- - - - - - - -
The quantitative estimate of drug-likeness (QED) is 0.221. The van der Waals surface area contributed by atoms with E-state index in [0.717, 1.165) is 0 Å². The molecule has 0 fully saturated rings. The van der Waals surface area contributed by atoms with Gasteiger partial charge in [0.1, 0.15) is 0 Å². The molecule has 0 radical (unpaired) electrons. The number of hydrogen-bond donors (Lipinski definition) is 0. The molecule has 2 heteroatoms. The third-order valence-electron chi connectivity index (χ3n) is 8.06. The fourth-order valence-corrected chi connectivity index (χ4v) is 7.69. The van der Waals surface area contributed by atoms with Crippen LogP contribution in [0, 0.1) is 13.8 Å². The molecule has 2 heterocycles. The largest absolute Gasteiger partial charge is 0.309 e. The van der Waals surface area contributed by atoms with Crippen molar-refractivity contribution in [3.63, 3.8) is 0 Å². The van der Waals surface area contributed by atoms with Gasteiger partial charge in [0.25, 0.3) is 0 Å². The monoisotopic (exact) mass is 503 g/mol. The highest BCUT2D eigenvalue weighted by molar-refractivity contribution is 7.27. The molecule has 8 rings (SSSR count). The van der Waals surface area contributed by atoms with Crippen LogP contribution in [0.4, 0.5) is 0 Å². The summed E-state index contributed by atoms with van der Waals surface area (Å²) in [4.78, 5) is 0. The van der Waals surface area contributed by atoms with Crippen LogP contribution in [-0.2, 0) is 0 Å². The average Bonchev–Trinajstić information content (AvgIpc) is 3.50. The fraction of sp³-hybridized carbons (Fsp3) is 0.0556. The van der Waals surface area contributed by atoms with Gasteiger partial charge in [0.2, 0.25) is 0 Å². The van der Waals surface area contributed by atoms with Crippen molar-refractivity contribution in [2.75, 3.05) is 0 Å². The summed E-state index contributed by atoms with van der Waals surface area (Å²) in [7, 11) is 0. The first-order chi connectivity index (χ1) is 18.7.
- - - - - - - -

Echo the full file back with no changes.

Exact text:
The quantitative estimate of drug-likeness (QED) is 0.221. The van der Waals surface area contributed by atoms with E-state index in [0.717, 1.165) is 0 Å². The molecule has 0 fully saturated rings. The van der Waals surface area contributed by atoms with Gasteiger partial charge in [0.1, 0.15) is 0 Å². The molecule has 0 radical (unpaired) electrons. The number of hydrogen-bond donors (Lipinski definition) is 0. The molecule has 2 heteroatoms. The third-order valence-electron chi connectivity index (χ3n) is 8.06. The fourth-order valence-corrected chi connectivity index (χ4v) is 7.69. The van der Waals surface area contributed by atoms with Crippen LogP contribution in [0, 0.1) is 13.8 Å². The molecule has 2 heterocycles. The largest absolute Gasteiger partial charge is 0.309 e. The van der Waals surface area contributed by atoms with Crippen molar-refractivity contribution in [3.63, 3.8) is 0 Å². The van der Waals surface area contributed by atoms with Gasteiger partial charge in [0.25, 0.3) is 0 Å². The monoisotopic (exact) mass is 503 g/mol. The highest BCUT2D eigenvalue weighted by molar-refractivity contribution is 7.27. The molecule has 8 rings (SSSR count). The van der Waals surface area contributed by atoms with Crippen LogP contribution in [0.4, 0.5) is 0 Å². The summed E-state index contributed by atoms with van der Waals surface area (Å²) in [4.78, 5) is 0. The van der Waals surface area contributed by atoms with Crippen LogP contribution in [-0.2, 0) is 0 Å². The average Bonchev–Trinajstić information content (AvgIpc) is 3.50. The fraction of sp³-hybridized carbons (Fsp3) is 0.0556. The van der Waals surface area contributed by atoms with Gasteiger partial charge in [0.2, 0.25) is 0 Å². The van der Waals surface area contributed by atoms with Crippen molar-refractivity contribution in [2.75, 3.05) is 0 Å². The summed E-state index contributed by atoms with van der Waals surface area (Å²) in [7, 11) is 0. The first-order chi connectivity index (χ1) is 18.7.